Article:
Monday, August 15, 2011

Phelps talks sense, but it doesn't last.

The Hon Dr Peter "McBain' Phelps is at it again, he starts off talking sense:

I am saying that speed limits are a simplistic solution. They are an arbitrary figure that provides a point above which motorists can be charged for speeding. That is despite the 105-kilometre-an-hour paradox that I explained earlier. On one stretch of road travelling at 105 kilometres an hour is safe and on another it is completely unsafe. That is a demonstration of the ridiculous arbitrariness of speed limits. If members opposite were serious about this issue, they would have increased the scope and range of offences such as driving in a manner dangerous, negligent driving, reckless driving and so on. We would not need speed limits; we could have advisory speed limits. We would then rely upon the good judgement of highway patrol officers to ascertain whether it is safe to drive at 120 kilometres an hour along a dead straight stretch of road on a Saturday morning in dry conditions. That would be the sensible thing to do.

But don't worry, the meds soon wear off and he's back to normal:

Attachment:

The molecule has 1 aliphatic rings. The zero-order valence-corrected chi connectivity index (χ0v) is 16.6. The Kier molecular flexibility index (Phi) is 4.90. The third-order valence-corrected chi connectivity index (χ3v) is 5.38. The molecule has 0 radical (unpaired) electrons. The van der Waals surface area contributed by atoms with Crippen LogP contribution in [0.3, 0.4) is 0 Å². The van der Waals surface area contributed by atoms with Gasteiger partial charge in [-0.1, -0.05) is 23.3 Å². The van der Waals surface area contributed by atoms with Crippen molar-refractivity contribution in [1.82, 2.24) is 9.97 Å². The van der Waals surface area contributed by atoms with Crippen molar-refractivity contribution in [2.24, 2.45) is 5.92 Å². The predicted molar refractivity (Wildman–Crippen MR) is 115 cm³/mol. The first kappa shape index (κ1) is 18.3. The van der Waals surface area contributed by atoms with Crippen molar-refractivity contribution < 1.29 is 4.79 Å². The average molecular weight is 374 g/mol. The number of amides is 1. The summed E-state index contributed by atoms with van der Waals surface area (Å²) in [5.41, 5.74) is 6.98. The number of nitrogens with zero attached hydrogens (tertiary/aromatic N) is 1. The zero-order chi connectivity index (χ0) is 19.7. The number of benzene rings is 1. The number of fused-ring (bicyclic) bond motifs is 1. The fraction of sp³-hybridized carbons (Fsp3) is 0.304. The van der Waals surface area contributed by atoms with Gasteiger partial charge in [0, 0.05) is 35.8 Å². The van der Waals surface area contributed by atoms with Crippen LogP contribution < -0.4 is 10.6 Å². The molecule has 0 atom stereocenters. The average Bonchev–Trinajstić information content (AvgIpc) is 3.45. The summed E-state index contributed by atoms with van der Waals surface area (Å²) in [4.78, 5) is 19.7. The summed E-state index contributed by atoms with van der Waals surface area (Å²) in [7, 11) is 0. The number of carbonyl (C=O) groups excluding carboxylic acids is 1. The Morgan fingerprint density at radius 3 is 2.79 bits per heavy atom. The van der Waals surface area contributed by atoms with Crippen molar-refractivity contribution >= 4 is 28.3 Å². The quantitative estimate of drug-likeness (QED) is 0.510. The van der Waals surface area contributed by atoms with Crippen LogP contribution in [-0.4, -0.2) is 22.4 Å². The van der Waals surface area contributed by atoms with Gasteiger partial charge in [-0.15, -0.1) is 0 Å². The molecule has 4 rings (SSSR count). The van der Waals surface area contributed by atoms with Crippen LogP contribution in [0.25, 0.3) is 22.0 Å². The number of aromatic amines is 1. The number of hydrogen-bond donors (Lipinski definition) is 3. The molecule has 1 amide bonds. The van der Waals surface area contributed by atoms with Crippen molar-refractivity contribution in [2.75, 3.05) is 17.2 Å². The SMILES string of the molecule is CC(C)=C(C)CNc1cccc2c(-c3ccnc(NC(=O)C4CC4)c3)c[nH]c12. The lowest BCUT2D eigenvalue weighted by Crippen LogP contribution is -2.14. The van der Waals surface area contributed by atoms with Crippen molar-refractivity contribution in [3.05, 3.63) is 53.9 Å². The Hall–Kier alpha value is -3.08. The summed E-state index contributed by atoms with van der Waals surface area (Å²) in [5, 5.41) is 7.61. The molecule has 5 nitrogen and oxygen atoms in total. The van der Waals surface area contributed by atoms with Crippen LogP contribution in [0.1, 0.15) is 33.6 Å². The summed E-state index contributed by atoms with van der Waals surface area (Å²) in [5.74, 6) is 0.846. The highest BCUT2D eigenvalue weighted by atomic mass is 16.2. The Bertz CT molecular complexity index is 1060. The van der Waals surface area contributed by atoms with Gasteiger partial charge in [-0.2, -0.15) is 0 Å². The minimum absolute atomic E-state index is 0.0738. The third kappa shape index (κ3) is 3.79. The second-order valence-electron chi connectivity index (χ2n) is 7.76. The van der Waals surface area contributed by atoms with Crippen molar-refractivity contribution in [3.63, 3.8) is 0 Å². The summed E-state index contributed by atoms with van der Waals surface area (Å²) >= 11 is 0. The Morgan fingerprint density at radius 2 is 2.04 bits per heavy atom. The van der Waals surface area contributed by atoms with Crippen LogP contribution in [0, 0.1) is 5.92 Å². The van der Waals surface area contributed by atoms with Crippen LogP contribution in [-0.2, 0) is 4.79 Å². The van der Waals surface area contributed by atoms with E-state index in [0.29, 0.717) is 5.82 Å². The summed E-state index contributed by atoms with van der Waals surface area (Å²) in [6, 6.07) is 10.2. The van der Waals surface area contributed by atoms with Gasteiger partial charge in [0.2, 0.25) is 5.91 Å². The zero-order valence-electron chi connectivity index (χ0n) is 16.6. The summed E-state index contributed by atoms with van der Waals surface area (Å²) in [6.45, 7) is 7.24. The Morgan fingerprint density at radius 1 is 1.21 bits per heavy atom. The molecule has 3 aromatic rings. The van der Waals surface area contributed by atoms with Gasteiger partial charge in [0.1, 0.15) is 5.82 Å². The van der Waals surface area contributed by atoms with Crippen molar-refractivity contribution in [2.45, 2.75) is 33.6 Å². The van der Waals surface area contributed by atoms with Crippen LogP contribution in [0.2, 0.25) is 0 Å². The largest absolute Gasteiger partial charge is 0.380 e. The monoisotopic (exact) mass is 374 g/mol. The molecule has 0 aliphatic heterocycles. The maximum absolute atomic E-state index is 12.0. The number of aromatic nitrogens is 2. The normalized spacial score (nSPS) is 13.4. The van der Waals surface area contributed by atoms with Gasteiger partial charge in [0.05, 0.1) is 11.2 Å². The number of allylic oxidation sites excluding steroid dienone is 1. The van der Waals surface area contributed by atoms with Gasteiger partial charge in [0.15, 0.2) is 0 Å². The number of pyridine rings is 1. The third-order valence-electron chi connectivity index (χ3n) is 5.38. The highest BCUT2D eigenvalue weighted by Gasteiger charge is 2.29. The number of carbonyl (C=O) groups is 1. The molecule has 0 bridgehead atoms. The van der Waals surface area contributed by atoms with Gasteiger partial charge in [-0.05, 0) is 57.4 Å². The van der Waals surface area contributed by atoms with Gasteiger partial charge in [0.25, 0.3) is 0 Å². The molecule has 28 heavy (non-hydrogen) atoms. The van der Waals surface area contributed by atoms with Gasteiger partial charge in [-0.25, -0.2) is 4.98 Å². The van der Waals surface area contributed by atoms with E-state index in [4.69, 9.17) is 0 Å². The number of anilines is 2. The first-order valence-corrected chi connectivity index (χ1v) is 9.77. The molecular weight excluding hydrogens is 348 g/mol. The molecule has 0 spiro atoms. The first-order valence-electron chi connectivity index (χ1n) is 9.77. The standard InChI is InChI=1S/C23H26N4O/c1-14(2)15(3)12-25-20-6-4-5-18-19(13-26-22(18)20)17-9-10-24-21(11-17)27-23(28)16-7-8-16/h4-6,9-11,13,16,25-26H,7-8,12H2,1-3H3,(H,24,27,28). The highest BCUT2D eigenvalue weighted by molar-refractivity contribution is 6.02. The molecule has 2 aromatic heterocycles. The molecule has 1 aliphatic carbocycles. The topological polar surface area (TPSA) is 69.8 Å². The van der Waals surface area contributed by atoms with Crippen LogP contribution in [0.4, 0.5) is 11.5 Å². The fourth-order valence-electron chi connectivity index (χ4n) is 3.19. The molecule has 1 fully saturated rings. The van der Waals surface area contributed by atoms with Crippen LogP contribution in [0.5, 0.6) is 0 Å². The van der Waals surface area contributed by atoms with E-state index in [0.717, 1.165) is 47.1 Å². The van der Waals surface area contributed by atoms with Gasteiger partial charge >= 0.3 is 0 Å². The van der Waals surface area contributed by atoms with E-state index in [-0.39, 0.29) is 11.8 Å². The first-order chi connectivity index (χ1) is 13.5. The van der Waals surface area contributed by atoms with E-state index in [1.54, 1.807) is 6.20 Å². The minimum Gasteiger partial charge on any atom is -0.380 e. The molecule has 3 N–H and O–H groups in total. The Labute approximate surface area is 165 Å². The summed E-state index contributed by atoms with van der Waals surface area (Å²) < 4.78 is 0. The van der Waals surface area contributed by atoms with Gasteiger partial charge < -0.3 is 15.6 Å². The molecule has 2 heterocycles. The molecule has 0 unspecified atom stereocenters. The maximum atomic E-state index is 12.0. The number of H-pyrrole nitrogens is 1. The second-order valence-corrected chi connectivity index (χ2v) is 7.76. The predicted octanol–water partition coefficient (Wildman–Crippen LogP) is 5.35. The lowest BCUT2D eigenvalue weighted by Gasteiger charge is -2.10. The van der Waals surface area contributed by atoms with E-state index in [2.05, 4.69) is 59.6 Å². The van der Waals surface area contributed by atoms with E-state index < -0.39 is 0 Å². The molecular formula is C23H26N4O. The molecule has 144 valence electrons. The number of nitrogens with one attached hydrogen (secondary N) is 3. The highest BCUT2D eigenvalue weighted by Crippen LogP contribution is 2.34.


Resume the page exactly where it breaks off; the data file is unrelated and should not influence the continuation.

......I am told that red light cameras are now also speed cameras.

Dr John Kaye: Are they a socialist plot as well?

The Hon. Dr PETER PHELPS: They are a Bolshevist menace. They are designed to control traffic and individuals on our roads. They are normally programmed by some central planner who will tell motorists when they can come and when they can go.

The Hon. Duncan Gay: Please tell the House that I have no plans to remove traffic lights.

The Hon. Dr PETER PHELPS: The Minister informs me that he has no plans to remove traffic lights. Traffic light signalling is often irrelevant to road conditions, but what they say goes. Their operation is based on hypothetical models that determine that at a certain time and place there should be a certain amount of traffic and the red light should be activated. That is a Bolshevist mindset writ large. How many times have members been driving on a straight, open stretch of road with clear lines of sight for miles only to be confronted by a red light when wanting to make a right-hand turn? That happens much too often. The answer is roundabouts. Roundabouts represent freedom; roundabouts represent liberty; roundabouts represent democracy at its finest. They involve the great cost-benefit analysis and the fabulous Marshallian demand and supply analysis. One asks oneself, "Do I stay or do I go? There is an oncoming truck. Can I squeeze through in time? Must I slow down and stop or can I whiz through in time?" Such a system is entirely dependent upon traffic conditions and individual judgement. Of course, the Bolshevists hate individual judgement.

And this is why Canberra is such a paradise.

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